NCCW sets up pen pal program between US Catholic and Holy Land schools

The National Council of Catholic Women has recently established a pen pal program between U.S. schools and students in the Holy Land, in a bid to show its solidarity with the Catholics in the Middle East.

(REUTERS/Staff)School kids in a school in Connecticut are in a pen pal program with kids in Bethlehem.

Dubbed the Holy Land Project, the participants in the letter exchange program initially come from Saint Lawrence School in West Haven, Connecticut, and Terra Sancta College in Bethlehem. It involved grade school students, who have already expressed excitement about exchanging letters with kids from another culture.

"We determined that a very effective way to assure them that we know and care about them and pray for them is to begin a program with our USA Catholic schools and their Franciscan schools in the Holy Land," Maribeth Stewart, the president of NCCW, said in a press release. She also mentioned that the children were excited about telling their friends and family about their experiences with their pen pals, which have been helpful in praying for those in Jerusalem.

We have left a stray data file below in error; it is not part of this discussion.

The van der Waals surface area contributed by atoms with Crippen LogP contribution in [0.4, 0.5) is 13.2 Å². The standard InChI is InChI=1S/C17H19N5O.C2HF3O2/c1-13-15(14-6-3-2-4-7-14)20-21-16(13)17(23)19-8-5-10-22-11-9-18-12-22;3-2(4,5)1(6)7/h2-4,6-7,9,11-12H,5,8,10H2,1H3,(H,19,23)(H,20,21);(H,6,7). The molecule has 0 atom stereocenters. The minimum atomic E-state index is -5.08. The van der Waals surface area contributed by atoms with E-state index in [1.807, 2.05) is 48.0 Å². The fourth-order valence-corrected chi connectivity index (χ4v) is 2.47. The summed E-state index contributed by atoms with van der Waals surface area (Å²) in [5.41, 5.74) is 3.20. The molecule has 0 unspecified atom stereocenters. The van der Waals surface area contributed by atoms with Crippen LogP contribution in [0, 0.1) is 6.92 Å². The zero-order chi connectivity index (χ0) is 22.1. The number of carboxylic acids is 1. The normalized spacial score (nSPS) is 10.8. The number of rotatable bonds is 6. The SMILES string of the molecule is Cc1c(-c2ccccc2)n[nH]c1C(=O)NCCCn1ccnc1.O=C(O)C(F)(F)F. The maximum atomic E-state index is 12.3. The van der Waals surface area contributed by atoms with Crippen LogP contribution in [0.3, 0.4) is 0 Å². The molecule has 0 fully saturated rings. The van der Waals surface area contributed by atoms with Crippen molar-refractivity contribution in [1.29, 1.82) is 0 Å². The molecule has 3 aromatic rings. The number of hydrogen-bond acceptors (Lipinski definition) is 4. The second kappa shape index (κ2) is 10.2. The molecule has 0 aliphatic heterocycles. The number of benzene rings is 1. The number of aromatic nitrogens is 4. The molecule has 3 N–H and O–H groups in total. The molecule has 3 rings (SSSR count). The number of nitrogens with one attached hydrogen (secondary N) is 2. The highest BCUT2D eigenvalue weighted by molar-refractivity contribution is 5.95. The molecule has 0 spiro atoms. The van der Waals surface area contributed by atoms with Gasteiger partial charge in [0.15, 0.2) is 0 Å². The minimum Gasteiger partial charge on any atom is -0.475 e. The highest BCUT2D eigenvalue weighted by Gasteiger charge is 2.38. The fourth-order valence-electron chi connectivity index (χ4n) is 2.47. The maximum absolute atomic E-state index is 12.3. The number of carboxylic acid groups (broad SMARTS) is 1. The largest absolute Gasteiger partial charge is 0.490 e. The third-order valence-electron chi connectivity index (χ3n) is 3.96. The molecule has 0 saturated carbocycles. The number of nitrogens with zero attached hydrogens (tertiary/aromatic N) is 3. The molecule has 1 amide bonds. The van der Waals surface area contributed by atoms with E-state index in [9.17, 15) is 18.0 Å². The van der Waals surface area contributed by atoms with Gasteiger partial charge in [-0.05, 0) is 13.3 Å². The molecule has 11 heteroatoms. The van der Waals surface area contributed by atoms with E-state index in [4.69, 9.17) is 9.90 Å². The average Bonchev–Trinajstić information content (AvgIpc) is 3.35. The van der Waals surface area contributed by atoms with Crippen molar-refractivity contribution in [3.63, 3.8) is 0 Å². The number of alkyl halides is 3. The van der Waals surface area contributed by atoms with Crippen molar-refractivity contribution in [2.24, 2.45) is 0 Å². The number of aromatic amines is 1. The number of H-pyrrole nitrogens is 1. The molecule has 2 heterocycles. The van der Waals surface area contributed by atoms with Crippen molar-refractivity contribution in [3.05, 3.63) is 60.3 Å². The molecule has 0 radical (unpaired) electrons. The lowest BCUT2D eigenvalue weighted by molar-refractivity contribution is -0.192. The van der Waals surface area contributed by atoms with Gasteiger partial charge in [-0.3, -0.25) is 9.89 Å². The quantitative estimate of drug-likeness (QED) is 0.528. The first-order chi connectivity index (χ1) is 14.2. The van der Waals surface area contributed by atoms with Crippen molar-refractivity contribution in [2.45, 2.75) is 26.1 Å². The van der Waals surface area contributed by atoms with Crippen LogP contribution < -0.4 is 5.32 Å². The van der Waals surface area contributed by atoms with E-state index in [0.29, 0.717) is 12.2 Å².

The children's first letter exchanges included drawings and other messages that touched on how similar the children were in many ways despite the cultural differences and the distance. The kids talked about religion, their hobbies, sports and family.

The NCCW hatched the program after receiving requests from women living in the Holy Land, who face difficulty and discrimination. As women, their rights were apparently limited in Bethlehem, and they could not even travel to nearby places in Jerusalem so easily.

The organization hopes to expand the program to other Catholic schools.

In 1920, the United States Conference of Catholic Bishops founded the council after recognizing the work of women during the First World War. The group has always aimed to strengthen and unite Catholic women in every part of the world.

"The Women's Council will not take the place of any existing Catholic society. Its aim is to supply what we now lack and to keep and to aid every existing Catholic women's organization," Ruth O'Halloran wrote in the book "The First 75 Years."